Back to the Staffing Surge: The Great Teacher Salary Stagnation and the Decades-Long Employment Growth in America’s Public Schools
In this study for EdChoice, Dr. Ben Scafidi, professor and director of the Education Economics Center at Kennesaw State University, measures U.S. public school employment growth versus student growth, as well as teacher salary fluctuations and student outcomes for the past 65 years. The results go against the grain of a common educational philosophy: that politicians should give public schools more money so they can pay teachers more and reduce class sizes.

School Closures and Student Achievement: An Analysis of Ohio’s Urban District and Charter Schools
This Fordham Institute study examines 198 school closures that occurred from 2006 to 2012 in the Ohio “Big Eight” urban areas. The study reveals that children displaced by closure make significant academic gains on state math and reading exams after their school closes. Further, the study reveals that students who attended a higher-quality school after closure made even greater progress.

The Effect of School Closings on Student Achievement
This report, published in the Journal of Public Economic, examines the closure of more than 200 schools in Michigan. The report’s authors concluded school closings do not persistently harm the achievement of displaced students. They also determined putting closure students in higher-performing schools can result in achievement gains for those students.

A Win-Win Solution: The Empirical Evidence on School Choice (Fourth Edition)
This paper by EdChoice details how a vast body of research shows educational choice programs improve academic outcomes for students and schools, save taxpayers money, reduce segregation in schools, and improve students’ civic values. This edition brings together a total of 100 empirical studies examining these essential questions in one comprehensive report.

Education Savings Accounts: The Future of School Choice Has Arrived
In this Heartland Policy Brief, Policy Analyst Tim Benson discusses how universal educational savings account (ESA) programs offer the most comprehensive range of educational choices to parents, describes the six ESA programs currently in operation, and reviews possible state-level constitutional challenges to ESA programs.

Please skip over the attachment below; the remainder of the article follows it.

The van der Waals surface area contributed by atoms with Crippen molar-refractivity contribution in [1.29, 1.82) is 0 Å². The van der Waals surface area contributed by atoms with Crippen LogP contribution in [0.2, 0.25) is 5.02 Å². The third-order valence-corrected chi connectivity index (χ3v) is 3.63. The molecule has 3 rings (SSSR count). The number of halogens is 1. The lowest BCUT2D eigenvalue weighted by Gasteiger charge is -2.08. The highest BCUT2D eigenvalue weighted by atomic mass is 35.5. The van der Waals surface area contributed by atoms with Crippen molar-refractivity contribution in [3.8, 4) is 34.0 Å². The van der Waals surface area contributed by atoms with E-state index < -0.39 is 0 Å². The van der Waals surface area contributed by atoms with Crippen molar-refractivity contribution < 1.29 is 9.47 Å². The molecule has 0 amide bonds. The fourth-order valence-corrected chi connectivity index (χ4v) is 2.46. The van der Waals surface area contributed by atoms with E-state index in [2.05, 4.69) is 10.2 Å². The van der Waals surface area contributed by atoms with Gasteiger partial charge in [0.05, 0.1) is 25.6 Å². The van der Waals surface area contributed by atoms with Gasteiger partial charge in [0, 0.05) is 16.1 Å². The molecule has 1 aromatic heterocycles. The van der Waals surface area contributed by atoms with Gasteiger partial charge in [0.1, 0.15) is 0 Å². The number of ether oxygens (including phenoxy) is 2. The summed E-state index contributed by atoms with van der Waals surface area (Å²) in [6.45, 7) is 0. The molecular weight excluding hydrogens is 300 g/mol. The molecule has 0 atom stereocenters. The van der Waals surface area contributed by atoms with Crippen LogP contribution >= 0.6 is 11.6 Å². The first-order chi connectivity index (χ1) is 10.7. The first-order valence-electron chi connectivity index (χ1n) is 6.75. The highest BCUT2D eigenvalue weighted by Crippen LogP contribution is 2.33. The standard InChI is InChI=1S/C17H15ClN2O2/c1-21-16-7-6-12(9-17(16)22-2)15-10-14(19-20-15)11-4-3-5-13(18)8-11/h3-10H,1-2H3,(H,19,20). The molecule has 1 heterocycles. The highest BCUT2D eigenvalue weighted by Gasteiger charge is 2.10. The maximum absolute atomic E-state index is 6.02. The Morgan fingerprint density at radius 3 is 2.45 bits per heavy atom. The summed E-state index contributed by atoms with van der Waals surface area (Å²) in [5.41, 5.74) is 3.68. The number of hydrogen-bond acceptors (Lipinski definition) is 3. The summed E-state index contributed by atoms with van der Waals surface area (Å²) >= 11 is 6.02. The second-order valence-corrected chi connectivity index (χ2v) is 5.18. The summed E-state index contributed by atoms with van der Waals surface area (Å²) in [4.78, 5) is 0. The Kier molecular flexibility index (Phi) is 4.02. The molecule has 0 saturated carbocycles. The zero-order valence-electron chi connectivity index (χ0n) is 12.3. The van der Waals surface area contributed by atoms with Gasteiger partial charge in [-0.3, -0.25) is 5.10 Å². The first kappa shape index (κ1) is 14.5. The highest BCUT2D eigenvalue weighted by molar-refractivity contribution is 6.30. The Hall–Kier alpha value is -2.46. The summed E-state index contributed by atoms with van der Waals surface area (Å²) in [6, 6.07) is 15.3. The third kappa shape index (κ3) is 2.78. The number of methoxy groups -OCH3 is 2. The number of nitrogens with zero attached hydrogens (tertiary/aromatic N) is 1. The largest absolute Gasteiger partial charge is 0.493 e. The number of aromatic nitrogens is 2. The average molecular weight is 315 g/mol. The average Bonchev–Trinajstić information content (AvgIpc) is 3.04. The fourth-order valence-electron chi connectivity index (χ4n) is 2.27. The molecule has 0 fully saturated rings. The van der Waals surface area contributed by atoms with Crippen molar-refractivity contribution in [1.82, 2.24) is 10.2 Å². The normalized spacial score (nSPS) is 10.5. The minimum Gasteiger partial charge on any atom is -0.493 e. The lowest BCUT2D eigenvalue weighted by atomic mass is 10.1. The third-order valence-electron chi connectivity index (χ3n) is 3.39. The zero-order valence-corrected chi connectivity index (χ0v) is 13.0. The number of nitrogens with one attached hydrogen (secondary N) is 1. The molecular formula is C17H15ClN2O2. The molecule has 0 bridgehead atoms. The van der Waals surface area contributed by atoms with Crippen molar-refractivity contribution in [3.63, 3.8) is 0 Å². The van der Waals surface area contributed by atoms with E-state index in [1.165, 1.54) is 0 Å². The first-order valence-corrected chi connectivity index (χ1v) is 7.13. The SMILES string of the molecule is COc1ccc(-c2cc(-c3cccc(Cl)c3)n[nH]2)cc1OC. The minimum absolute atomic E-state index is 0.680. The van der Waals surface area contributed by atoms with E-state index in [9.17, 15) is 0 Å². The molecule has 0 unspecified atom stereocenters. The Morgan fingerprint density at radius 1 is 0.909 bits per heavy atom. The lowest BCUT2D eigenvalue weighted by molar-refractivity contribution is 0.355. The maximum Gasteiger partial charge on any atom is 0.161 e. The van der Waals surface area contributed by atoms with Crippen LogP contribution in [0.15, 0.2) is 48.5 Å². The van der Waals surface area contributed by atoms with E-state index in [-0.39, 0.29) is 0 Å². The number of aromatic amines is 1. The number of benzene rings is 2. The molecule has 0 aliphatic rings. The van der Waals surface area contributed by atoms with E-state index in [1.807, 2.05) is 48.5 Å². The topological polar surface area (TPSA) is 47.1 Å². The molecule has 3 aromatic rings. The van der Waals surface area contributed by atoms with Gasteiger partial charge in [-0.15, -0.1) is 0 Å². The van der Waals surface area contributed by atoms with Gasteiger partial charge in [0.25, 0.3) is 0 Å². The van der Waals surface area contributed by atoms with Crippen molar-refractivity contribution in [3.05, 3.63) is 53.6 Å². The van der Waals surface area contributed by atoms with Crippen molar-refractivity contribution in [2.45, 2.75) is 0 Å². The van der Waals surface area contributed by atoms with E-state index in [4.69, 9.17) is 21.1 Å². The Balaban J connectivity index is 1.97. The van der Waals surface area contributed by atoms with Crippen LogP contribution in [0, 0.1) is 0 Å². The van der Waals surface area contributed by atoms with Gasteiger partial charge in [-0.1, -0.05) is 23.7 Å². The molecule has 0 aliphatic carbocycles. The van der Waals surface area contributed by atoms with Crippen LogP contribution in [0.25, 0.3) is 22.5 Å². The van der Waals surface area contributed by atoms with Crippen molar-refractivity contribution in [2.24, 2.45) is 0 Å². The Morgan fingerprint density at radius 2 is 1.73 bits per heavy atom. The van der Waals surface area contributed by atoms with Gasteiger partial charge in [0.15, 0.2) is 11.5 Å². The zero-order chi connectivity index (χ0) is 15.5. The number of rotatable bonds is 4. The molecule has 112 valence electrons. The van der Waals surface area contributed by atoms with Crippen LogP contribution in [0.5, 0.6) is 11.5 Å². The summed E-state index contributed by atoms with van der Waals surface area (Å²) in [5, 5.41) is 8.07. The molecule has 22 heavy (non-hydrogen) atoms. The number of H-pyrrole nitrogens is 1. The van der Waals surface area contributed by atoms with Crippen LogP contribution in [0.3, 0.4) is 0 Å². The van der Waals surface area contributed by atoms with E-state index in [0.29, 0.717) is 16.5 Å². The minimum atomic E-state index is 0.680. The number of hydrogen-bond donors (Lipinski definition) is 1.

The Public Benefit of Private Schooling: Test Scores Rise When There Is More of It
This Policy Analysis from the Cato Institute examines the effect increased access to private schooling has had on international student test scores in 52 countries. The Cato researchers found that a 1 percentage point increase in the share of private school enrollment would lead to moderate increases in students’ math, reading, and science achievement.

2017 Schooling in America: Public Opinion on K–12 Education, Parent Experiences, School Choice, and the Role of the Federal Government
This annual EdChoice survey, conducted in partnership with Braun Research, Inc., measures public opinion and awareness on a range of K–12 education topics, including parents’ schooling preferences, educational choice policies, and the federal government’s role in education. The survey also records response levels, differences, and intensities for citizens located across the country and in a variety of demographic groups.


Nothing in this Research & Commentary is intended to influence the passage of legislation, and it does not necessarily represent the views of The Heartland Institute. For further information on this subject, visit School Reform News, The Heartland Institute’s website, and PolicyBot, Heartland’s free online research database.

The Heartland Institute can send an expert to your state to testify or brief your caucus; host an event in your state; or send you further information on a topic. Please don’t hesitate to contact us if we can be of assistance! If you have any questions or comments, contact John Nothdurft, Heartland’s director of government relations, at [email protected] or 312/377-4000.